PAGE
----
PETALING JAYA: PKR supreme council member Zaid Ibrahim today denied calling outgoing party deputy president Syed Husin Ali “nyanyuk” (senile).
Zaid clarified that he used the word “nyanyu” (talking gibberish) and not “nyanyuk” as reported.
“I was on the phone with the reporter and was travelling in my car. Maybe the reporter misheard me but what I had said was that he (Syed Husin) must be 'nyanyu' and could have forgotten certain things for him to make such remarks in his Merdeka Review interview,” he told FMT.
“I did not call him senile,” he stressed.
Zaid, who is contesting for the deputy president's post, had come under fire from party leaders, including his rival Azmin Ali, over his remark about Syed Husin.
Syed Husin, in his interview with Merdeka Review, had said that Zaid was not a team player and indicated that he backed vice-president Azmin as his replacement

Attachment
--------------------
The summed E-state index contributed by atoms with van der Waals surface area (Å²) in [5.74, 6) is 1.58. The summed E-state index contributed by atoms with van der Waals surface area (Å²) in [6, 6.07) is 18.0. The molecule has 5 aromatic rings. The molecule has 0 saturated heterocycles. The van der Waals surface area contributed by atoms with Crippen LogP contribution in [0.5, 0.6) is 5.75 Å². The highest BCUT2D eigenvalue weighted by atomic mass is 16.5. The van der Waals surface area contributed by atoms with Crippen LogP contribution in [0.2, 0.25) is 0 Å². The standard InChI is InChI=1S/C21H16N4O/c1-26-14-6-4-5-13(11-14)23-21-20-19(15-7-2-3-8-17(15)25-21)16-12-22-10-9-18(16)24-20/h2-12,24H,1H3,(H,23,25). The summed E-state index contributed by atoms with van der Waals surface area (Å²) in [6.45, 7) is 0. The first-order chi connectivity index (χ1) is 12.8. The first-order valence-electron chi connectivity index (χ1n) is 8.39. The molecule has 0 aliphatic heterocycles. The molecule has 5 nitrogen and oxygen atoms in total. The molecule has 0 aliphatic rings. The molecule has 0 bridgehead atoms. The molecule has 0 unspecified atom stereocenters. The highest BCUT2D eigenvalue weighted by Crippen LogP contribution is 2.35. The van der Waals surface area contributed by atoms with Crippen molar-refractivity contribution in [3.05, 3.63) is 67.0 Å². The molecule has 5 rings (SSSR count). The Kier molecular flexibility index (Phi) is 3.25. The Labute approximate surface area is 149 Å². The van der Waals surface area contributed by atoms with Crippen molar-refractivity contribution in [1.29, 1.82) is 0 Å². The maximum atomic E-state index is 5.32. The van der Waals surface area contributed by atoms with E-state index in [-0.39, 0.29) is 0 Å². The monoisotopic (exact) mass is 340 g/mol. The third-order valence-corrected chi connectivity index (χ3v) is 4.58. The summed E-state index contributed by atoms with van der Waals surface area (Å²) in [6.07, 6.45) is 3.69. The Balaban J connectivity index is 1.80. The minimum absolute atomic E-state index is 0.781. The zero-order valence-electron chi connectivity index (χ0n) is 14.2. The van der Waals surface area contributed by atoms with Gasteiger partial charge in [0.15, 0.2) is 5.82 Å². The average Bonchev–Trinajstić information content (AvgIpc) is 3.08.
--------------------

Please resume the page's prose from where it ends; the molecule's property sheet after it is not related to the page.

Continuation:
He had further said that Zaid's role in the formulation of the Pakatan Common Policy framework was minimal and that the former law minister did not attend many meetings.
Attacks have escalated
Meanwhile, Zaid said that he was forced to respond because he felt that his contributions to the party were being belittled.
He said that he was disappointed with the lies being perpertuated about him by party leaders and assured that he was loyal to the party.
“I’m fully in support of the party’s struggle,” he said.
Zaid initially said he was not taking part in the election, but announced a reversal in a blog posting on Sept 1 following what he said were relentless attacks against him by those who assumed that he was interested in offering himself as a candidate.
He told FMT that since that announcement, the attacks had escalated.
“This must stop. I wish to warn these leaders that they must stop ridiculing me and spreading lies about me just because I offered myself for a post,” he said.
He also said that his detractors should not assume that he would not respond by exposing matters that would shame them.
KUALA LUMPUR: Embattled Malaysian Makkal Sakthi Party (MMSP) chief RS Thanendran today denied that 22 of 33 central committee members have resigned from the party.